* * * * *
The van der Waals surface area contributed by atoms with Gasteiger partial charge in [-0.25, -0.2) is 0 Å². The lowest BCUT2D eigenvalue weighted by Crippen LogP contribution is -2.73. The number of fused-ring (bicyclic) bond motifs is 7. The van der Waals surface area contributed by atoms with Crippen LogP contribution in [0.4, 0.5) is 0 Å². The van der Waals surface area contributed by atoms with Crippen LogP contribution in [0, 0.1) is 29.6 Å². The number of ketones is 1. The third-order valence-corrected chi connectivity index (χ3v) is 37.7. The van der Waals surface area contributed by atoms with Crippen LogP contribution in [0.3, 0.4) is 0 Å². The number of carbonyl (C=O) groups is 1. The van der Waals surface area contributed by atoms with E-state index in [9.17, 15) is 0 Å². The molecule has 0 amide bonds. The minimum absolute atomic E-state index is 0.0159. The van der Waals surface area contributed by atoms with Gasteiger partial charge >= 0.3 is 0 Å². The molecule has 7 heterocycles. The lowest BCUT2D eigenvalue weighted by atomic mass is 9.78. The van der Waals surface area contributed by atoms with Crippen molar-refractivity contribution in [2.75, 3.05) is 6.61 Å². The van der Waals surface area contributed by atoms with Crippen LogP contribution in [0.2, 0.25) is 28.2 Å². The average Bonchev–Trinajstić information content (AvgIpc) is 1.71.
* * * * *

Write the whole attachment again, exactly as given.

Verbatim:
The van der Waals surface area contributed by atoms with Gasteiger partial charge in [-0.25, -0.2) is 0 Å². The lowest BCUT2D eigenvalue weighted by Crippen LogP contribution is -2.73. The number of fused-ring (bicyclic) bond motifs is 7. The van der Waals surface area contributed by atoms with Crippen LogP contribution in [0.4, 0.5) is 0 Å². The van der Waals surface area contributed by atoms with Crippen LogP contribution in [0, 0.1) is 29.6 Å². The number of ketones is 1. The third-order valence-corrected chi connectivity index (χ3v) is 37.7. The van der Waals surface area contributed by atoms with Crippen LogP contribution in [0.3, 0.4) is 0 Å². The number of carbonyl (C=O) groups is 1. The van der Waals surface area contributed by atoms with E-state index in [9.17, 15) is 0 Å². The molecule has 0 amide bonds. The minimum absolute atomic E-state index is 0.0159. The van der Waals surface area contributed by atoms with Gasteiger partial charge >= 0.3 is 0 Å². The molecule has 7 heterocycles. The lowest BCUT2D eigenvalue weighted by atomic mass is 9.78. The van der Waals surface area contributed by atoms with Crippen molar-refractivity contribution in [2.75, 3.05) is 6.61 Å². The van der Waals surface area contributed by atoms with Crippen LogP contribution in [0.2, 0.25) is 28.2 Å². The average Bonchev–Trinajstić information content (AvgIpc) is 1.71.